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Satellite Missions Catalogue

ALTIUS (Atmospheric Limb Tracker for the Investigation of the Upcoming Stratosphere)

Nov 22, 2022

ESA

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O3 Mole Fraction

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Ozone

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Atmosphere

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Due to be launched in 2025, the European Space Agency’s (ESA) Atmospheric Limb Tracker for Investigation of the Upcoming Stratosphere (ALTIUS) mission will aim to monitor the distribution and evolution of stratospheric ozone in the Earth’s atmosphere. ALTIUS will provide support to services such as weather forecasting, and monitor long-term trends in atmospheric ozone.

Quick facts

Overview

Mission typeEO
AgencyESA
Mission statusApproved
Launch dateMay 2025
End of life dateMay 2028
Measurement domainAtmosphere
Measurement categoryOzone
Measurement detailedO3 Mole Fraction
InstrumentsALTIUS Instrument
Instrument typeAtmospheric chemistry
CEOS EO HandbookSee ALTIUS (Atmospheric Limb Tracker for the Investigation of the Upcoming Stratosphere) summary

ALTUIS Satellite (Image credit: ESA)


 

Summary

Mission Capabilities

The ALTIUS mission will carry one instrument onboard named the ALTIUS instrument which is a three-channel hyperspectral imaging spectrometer that will conduct a spectroscopic survey of the Earth’s atmosphere. The ALTIUS instrument observes Earth’s limb, allowing ozone to be viewed at different altitudes, thereby providing vertical profiles of different ozone concentrations and providing a 2D image of ozone in the atmosphere.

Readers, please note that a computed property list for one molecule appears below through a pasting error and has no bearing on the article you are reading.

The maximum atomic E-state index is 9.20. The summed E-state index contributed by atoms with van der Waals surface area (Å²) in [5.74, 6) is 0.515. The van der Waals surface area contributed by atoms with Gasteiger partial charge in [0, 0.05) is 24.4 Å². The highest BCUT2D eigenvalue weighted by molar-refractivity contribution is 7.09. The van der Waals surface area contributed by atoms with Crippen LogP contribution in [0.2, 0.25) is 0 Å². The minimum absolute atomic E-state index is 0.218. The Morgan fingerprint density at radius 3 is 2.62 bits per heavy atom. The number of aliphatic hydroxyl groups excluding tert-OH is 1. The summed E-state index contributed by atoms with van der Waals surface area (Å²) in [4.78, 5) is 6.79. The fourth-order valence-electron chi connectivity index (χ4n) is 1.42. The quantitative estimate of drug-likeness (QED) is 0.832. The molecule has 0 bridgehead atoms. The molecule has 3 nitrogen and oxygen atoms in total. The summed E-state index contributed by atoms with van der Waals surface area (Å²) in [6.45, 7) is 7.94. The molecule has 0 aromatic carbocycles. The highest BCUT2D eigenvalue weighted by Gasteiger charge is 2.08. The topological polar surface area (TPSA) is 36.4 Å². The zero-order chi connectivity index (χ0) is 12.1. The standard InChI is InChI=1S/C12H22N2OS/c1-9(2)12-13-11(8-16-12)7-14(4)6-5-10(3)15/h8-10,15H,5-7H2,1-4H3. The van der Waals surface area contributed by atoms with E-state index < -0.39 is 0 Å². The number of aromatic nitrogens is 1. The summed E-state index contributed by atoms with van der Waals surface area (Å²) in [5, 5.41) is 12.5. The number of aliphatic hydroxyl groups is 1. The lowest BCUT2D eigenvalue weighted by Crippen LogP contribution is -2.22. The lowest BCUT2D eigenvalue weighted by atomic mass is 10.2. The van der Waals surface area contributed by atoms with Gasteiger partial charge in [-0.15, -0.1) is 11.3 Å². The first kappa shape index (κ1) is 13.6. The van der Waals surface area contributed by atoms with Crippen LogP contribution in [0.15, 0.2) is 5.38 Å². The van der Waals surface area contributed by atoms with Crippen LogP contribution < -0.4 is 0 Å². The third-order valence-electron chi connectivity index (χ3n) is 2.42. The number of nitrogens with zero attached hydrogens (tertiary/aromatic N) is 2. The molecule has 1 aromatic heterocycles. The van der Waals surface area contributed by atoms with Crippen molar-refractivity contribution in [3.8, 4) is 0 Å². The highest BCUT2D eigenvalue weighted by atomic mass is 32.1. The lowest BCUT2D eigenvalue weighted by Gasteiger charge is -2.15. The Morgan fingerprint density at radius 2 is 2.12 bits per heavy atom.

Performance Specifications

The ALTIUS instrument will observe in the ultraviolet (UV) at wavelengths between 0.25 µm and 0.355 µm, visible at wavelengths between 0.44 µm and 0.675 µm (VIS) and near Infrared (NIR) at wavelength between 0.6 µm and 1.02 µm. By utilising Acousto-Optic Tunable Filters and Fabry-Perot interferometers, the instrument will have a spectral resolution better than 10 nm over the complete operational spectral range.

ALTIUS will be launched into a sun-synchronous orbit at an altitude of 688 km and have a repeat cycle of 3 days. 

Space and Hardware Components

ALTIUS will be built by QinetiQ Space and will use the Project for On-Board Autonomy (PROBA)-P-200. The satellite will be three-axis stabilised and will weigh just 266 kg. It will have dimensions 800 x 800 x 1200 nm and carry four 1N thrusters and two deployable solar panels with 120 W of power on board. 

The satellite will be operated from ESA’s European Space Security and Education Centre (ESEC) in Redu, Belgium, with the payload ground segment located at the Belgian Support and Operation Center (B.USOC) in Brussels, Belgium

Overview

The European Space Agency’s (ESA) upcoming Atmospheric Limb Tracker for Investigation of the Upcoming Stratosphere (ALTIUS) mission will aim to monitor the distribution and evolution of  stratospheric ozone in the Earth’s atmosphere. ALTIUS will provide support to services such as weather forecasting, and monitor long-term trends in atmospheric ozone. The mission is planned to be launched in May 2025. 

Satellites in orbit are the only way of measuring recovery and change of atmospheric ozone in a consistent and systematic manner. Since the end of ESA’s Envisat mission in 2012, there are only a few instruments in orbit that provide profiles of ozone, and some of these missions will end in the next few years. The ALTIUS mission will fill a very important gap in the continuation of limb measurements for atmospheric science. 

Figure 1: Artist impression of ALTUIS (Image credit: ESA)

Background: Atmospheric Ozone

In the 1970s, scientists discovered that the ozone layer was being deleted, particularly above the South Pole resulting in what is known as the ozone hole. It transpired that hydrofluorocarbons, used in refrigerators and air conditioners, were largely to blame. To address the destruction of the ozone layer, in 1987, the international community established the Montreal Protocol on ozone-depleting substances.